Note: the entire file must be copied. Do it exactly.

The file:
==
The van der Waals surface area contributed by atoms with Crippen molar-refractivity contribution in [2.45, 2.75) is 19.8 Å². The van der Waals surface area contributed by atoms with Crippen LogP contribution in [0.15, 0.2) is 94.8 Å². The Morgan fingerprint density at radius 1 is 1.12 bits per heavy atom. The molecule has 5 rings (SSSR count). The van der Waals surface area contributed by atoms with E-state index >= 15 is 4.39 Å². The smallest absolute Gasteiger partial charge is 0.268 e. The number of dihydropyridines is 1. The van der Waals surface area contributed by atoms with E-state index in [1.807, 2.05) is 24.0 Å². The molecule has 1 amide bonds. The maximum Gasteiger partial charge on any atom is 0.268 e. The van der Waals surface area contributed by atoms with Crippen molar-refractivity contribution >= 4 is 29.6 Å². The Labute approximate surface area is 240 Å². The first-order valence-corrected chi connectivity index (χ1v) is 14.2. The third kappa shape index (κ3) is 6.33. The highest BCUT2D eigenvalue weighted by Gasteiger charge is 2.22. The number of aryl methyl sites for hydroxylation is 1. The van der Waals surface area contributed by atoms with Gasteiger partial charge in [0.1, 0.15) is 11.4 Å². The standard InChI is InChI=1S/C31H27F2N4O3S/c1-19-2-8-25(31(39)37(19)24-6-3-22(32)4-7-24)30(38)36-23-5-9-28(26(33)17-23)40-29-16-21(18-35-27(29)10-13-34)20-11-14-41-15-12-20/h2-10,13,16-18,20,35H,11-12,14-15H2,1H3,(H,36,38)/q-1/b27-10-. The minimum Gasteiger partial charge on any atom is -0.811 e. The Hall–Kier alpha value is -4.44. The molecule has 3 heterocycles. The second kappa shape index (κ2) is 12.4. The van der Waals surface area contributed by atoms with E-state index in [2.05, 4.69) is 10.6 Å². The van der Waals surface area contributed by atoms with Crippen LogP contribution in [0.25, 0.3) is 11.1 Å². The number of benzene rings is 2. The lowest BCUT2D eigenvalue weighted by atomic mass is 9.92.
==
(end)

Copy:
The van der Waals surface area contributed by atoms with Crippen molar-refractivity contribution in [2.45, 2.75) is 19.8 Å². The van der Waals surface area contributed by atoms with Crippen LogP contribution in [0.15, 0.2) is 94.8 Å². The Morgan fingerprint density at radius 1 is 1.12 bits per heavy atom. The molecule has 5 rings (SSSR count). The van der Waals surface area contributed by atoms with E-state index >= 15 is 4.39 Å². The smallest absolute Gasteiger partial charge is 0.268 e. The number of dihydropyridines is 1. The van der Waals surface area contributed by atoms with E-state index in [1.807, 2.05) is 24.0 Å². The molecule has 1 amide bonds. The maximum Gasteiger partial charge on any atom is 0.268 e. The van der Waals surface area contributed by atoms with Crippen molar-refractivity contribution >= 4 is 29.6 Å². The Labute approximate surface area is 240 Å². The first-order valence-corrected chi connectivity index (χ1v) is 14.2. The third kappa shape index (κ3) is 6.33. The highest BCUT2D eigenvalue weighted by Gasteiger charge is 2.22. The number of aryl methyl sites for hydroxylation is 1. The van der Waals surface area contributed by atoms with Gasteiger partial charge in [0.1, 0.15) is 11.4 Å². The standard InChI is InChI=1S/C31H27F2N4O3S/c1-19-2-8-25(31(39)37(19)24-6-3-22(32)4-7-24)30(38)36-23-5-9-28(26(33)17-23)40-29-16-21(18-35-27(29)10-13-34)20-11-14-41-15-12-20/h2-10,13,16-18,20,35H,11-12,14-15H2,1H3,(H,36,38)/q-1/b27-10-. The minimum Gasteiger partial charge on any atom is -0.811 e. The Hall–Kier alpha value is -4.44. The molecule has 3 heterocycles. The second kappa shape index (κ2) is 12.4. The van der Waals surface area contributed by atoms with E-state index in [2.05, 4.69) is 10.6 Å². The van der Waals surface area contributed by atoms with Crippen LogP contribution in [0.25, 0.3) is 11.1 Å². The number of benzene rings is 2. The lowest BCUT2D eigenvalue weighted by atomic mass is 9.92.